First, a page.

Packed with potent past clashes from the very start, this titanic tome opens with an erudite Introduction from former editor Ralph Macchio (no, the other one) outlining the concussive delights that follow. Contained herein are bouts and sagas first seen in Avengers #3; Journey into Mystery #112; Sub-Mariner #35; Defenders #10; Incredible Hulk #255, 440; Thor #385, 489; Incredible Hulk Annual 2001; Hulk (2008) #5-6, 26; and What If? #45, spanning cover-dates January 1964 – December 2010, but there’s no time for nonsense or niceties as the action opens at full throttle with Stan Lee, Jack Kirby & Paul Reinman revealing how in Avengers #3 ‘The Avengers Meet… Sub-Mariner!’

The previous issue saw latent animosities between Iron Man, Giant-Man, Wasp, and Thor lead to the aggressively volatile Hulk quitting the team in disgust. He returned as an outright villain in partnership with the vengeful prince of devastated Atlantis in a globe-trotting romp delivering high-energy thrills and one of the best battle scenes in comics history as the assorted titans clashed in abandoned World War II tunnels beneath the Rock of Gibraltar. Naturally, there was no clear winner when Thunderer and Gamma Goliath briefly battled…

The true birth of this particular grudge match came via a potent flashback in Journey into Mystery #112 (January 1965) which gave the readers what they had been clamouring for with ‘The Mighty Thor Battles the Incredible Hulk!’: a glorious gift to all those fans who perpetually asking the question “who’s stronger…?”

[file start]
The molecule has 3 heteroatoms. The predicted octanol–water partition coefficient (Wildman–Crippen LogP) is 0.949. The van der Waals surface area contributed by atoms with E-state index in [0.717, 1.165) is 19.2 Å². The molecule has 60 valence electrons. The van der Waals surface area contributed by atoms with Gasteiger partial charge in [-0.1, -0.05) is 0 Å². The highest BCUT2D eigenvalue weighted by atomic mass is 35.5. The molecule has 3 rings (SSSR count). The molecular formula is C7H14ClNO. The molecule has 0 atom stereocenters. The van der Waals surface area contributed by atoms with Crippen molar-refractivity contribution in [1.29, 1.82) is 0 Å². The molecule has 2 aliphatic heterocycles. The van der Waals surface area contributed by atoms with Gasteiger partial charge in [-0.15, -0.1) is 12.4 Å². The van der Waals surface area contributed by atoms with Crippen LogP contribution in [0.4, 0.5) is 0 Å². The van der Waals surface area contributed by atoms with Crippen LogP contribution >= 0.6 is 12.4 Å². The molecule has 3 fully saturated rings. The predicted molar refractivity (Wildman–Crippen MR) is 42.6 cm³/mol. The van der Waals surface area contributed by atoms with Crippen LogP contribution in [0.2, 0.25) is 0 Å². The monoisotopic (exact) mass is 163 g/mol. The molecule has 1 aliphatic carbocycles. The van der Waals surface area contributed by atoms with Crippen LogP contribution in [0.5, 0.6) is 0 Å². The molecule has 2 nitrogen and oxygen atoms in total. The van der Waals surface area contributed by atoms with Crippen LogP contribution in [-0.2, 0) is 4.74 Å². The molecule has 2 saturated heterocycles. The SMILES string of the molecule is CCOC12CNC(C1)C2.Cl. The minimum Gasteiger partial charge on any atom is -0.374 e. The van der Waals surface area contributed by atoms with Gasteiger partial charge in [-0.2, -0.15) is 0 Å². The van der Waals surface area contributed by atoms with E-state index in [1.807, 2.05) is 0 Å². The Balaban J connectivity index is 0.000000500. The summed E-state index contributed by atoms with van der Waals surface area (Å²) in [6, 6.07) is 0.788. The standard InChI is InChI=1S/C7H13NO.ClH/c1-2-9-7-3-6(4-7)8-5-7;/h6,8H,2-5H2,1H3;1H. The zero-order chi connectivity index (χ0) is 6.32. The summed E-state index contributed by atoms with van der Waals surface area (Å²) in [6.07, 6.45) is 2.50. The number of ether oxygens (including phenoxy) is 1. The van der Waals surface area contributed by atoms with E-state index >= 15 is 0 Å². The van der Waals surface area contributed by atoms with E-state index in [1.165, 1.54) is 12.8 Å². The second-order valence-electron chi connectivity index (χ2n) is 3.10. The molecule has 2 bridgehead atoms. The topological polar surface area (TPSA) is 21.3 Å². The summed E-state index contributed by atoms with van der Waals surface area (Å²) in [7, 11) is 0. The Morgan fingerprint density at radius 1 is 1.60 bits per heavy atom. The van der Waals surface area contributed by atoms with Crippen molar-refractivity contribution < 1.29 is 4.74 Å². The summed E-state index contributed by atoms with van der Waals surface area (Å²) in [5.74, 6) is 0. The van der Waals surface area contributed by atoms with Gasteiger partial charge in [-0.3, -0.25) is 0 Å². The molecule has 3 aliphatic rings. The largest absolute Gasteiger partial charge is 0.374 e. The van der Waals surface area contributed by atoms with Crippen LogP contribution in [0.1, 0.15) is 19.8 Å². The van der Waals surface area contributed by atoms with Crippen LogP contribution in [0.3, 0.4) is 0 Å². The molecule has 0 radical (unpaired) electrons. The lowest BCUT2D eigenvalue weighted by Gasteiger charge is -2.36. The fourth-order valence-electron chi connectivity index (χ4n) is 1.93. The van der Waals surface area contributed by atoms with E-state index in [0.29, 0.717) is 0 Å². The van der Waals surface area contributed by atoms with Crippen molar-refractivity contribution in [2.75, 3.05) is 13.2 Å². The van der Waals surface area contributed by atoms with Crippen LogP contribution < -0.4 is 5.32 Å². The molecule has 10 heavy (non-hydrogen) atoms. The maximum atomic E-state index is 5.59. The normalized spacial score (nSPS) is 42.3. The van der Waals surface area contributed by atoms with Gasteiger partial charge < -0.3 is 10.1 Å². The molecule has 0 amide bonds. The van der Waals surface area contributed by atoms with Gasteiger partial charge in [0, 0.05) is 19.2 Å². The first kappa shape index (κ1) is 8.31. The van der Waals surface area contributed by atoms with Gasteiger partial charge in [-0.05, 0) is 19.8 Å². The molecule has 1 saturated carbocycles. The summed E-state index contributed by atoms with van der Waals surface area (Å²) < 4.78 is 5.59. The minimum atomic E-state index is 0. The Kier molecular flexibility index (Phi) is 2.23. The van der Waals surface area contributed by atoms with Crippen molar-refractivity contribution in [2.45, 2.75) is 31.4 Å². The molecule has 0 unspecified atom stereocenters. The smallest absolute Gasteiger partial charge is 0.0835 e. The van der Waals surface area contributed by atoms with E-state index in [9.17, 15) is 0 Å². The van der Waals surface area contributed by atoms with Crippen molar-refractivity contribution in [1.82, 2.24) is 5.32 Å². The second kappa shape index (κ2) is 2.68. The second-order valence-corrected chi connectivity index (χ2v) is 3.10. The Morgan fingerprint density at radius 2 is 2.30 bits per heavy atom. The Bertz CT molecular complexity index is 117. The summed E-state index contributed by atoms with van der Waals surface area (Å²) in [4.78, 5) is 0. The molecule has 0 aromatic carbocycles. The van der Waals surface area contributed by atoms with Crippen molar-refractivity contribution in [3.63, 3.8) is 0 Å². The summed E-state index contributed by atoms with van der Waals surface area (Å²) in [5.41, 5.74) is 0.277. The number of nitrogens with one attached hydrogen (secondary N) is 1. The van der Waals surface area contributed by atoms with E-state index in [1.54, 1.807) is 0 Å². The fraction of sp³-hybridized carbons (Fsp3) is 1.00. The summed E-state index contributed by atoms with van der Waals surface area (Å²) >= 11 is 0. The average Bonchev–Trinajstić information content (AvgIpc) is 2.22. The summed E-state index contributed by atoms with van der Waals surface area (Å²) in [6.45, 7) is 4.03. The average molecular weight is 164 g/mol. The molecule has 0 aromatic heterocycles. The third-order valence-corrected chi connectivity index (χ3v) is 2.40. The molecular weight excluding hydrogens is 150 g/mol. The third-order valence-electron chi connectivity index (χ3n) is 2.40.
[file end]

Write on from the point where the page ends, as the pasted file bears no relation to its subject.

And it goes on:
Possibly Kirby & Chic Stone’s finest artistic moment, it detailed a private duel between the two super-humans appearing off-camera during the free-for-all between The Avengers, Sub-Mariner and the Jade Juggernaut.

Jumping to a new decade, we see the solitary green gargantuan reconsidering his position on teamwork as a 2-part tale heralded the formation of a new supergroup. The Defenders’ story officially begins with Sub-Mariner #34-35 (February & March 1971: with only the latter included here).

The Prince of Atlantis was an early advocate of the ecology movement, and here (rather fractiously) recruited Hulk and The Silver Surfer to help him destroy an American nuclear weather-control station. Concluding in ‘Confrontation’ (by Roy Thomas, Sal Buscema & Jim Mooney) the misunderstood trio battled a despotic dictator’s forces, the US Army, UN defence forces and the mighty Avengers to prevent the malfunctioning station from accidentally vaporising half the planet, offering the emerald berserker another shot at that long-haired upstart who claimed to be the strongest one there is…

When the Defenders formed, their clandestine nature and line up (avowed antisocial menaces Sub-Mariner, Hulk, Valkyrie and enigmatic Doctor Strange) allowed mystic villains Loki and Dormammu to foment a war between the non-team and The Avengers that became a classic crossover event when that was a rare thing…

It lead to ‘Breakthrough! in Defenders #10 (November 1973) as Steve Englehart, Sal Buscema & Frank Bolle lavished many pages on epic standoff ‘The Incredible Hulk Vs. Thor’ before the inevitable joining together of warring camps in ‘United We Stand!’ That’s a great story you will need to seek out elsewhere as here we’re all about the bash… no trouble…